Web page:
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Intel's Sapphire Rapids Could Have 72-80 Cores, According to New Die Shots

Intel
(Image credit: Intel)

Newly published images may reveal that Intel's forthcoming Sapphire Rapids CPU might feature roughly 72-80 cores, considerably more cores than initially thought.  

Hardware blogger YuuKi_AnS, known for various leaks, has published pictures of what is claimed to be Intel's Sapphire Rapid chiplets. This time around he removed the dies from the substrate and exposed their flip side. To great surprise, this reveals a 4×5 group of similar elements which are believed to be Sapphire Rapids' CPU cores. With each chiplet carrying 20 dies (or die candidates, specifically), higher-end Sapphire Rapids processors could have as many as 80 cores, whereas lower-end chips would of course feature fewer cores. 

(Image credit: YuuKi_AnS)

Previously it was reported that Intel's Sapphire Rapids will come with up to 56 Golden Cove cores, based on a slide that presumably came from Intel. That 56-core Sapphire Rapids CPU was claimed to have a TDP of 350W. 

The disassembled Intel Sapphire Rapids sample is exactly the same CPU that was first pictured in February, more than three months ago, so it is not a new sample or an old sample, but the very sample that was obtained from an Intel partner either early in 2021 or late in 2020.  

(Image credit: YuuKi_AnS)

According to market rumors, Intel supplied its Sapphire Rapids samples with 28 enabled cores, and many believed that the company activated only half of the cores that its chiplet physically had (i.e., 7 out of 14). As it transpires, Intel's Sapphire Rapids features 20 cores per chiplet, which theoretically allows Intel to build SPR processors with up to 80 cores. Meanwhile, 56-core CPUs will have six redundant cores per chiplet, which is way too many. By contrast, two redundant cores per chiplet would enable 72-core CPUs.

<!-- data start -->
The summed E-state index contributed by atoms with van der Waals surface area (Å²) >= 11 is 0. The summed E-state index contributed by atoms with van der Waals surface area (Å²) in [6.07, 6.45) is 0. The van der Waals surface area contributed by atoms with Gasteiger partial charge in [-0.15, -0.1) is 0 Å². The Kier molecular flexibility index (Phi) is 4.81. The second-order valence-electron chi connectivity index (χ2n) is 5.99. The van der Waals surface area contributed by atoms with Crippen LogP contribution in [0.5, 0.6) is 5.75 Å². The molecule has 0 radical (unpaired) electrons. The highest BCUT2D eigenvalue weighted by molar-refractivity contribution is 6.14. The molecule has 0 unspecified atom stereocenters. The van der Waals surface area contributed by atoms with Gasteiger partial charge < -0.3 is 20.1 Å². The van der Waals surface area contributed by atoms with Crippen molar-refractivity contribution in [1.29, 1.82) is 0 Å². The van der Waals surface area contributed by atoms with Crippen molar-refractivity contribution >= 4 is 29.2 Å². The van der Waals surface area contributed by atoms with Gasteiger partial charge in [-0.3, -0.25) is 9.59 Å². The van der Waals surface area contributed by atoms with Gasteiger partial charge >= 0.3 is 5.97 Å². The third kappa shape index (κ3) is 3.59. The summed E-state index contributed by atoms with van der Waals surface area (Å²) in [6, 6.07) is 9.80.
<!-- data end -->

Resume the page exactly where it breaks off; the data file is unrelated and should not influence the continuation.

Keep in mind that Intel has never confirmed the number of cores it plans for its Sapphire Rapids processors, and plans could always change. So take all this server silicon speculation with a few multi-core grains of salt.  

  • TheJoker2020
    If 56 of its potential 80-cores were enabled at 350-Watts of power used, that is 6.25W per core, at the same clock speeds an 80-core chip would eat an astonishing 500W :eek: Toasty...

    Perhaps Intel and partners decided against this, or perhaps within the 350W limit with more enabled cores they had to drop the frequency so low that it didnt perform well.

    Most likely though is that they had serious issues with the yeilds AND these suck stupid amounts of power, that is a devestating combination of failure.

    Perhaps intel could fix this if they even manage to get larger dies produced on their 10mn process, or perhaps better still, get Samsung or TSMC to produce these chips :devilish:
    Reply
  • thGe17
    ... or 350 W is simply the upper regular limit for the new socket und the 56-core-version uses a higher clock instead? ;)

    Serious yield issues? Most likely not, because this is only a 20 core design, therefore it is relatively small. Ice Lake SP as a XCC ist currently a monolithic 40 core design, this is something completely different.
    Reply
  • spongiemaster
    TheJoker2020 said:
    If 56 of its potential 80-cores were enabled at 350-Watts of power used, that is 6.25W per core, at the same clock speeds an 80-core chip would eat an astonishing 500W :eek: Toasty...
    That's not how the math works. Obviously as core count increases, clocks decrease to keep power in check.

    AMD Epyc 75F3 is a 32 core CPU with a 280W TDP. 8.75W per core. That's 700W for an 80 core chip. :eek: Mega Toasty!!! What on earth is AMD doing? Devastating failure.
    Reply
  • TheJoker2020
    spongiemaster said:
    That's not how the math works. Obviously as core count increases, clocks decrease to keep power in check.
    Unless Intel decided to just let it rip and increase the power limit to 500W to keep the performance per core the same (notwithstanding the cooling requirements).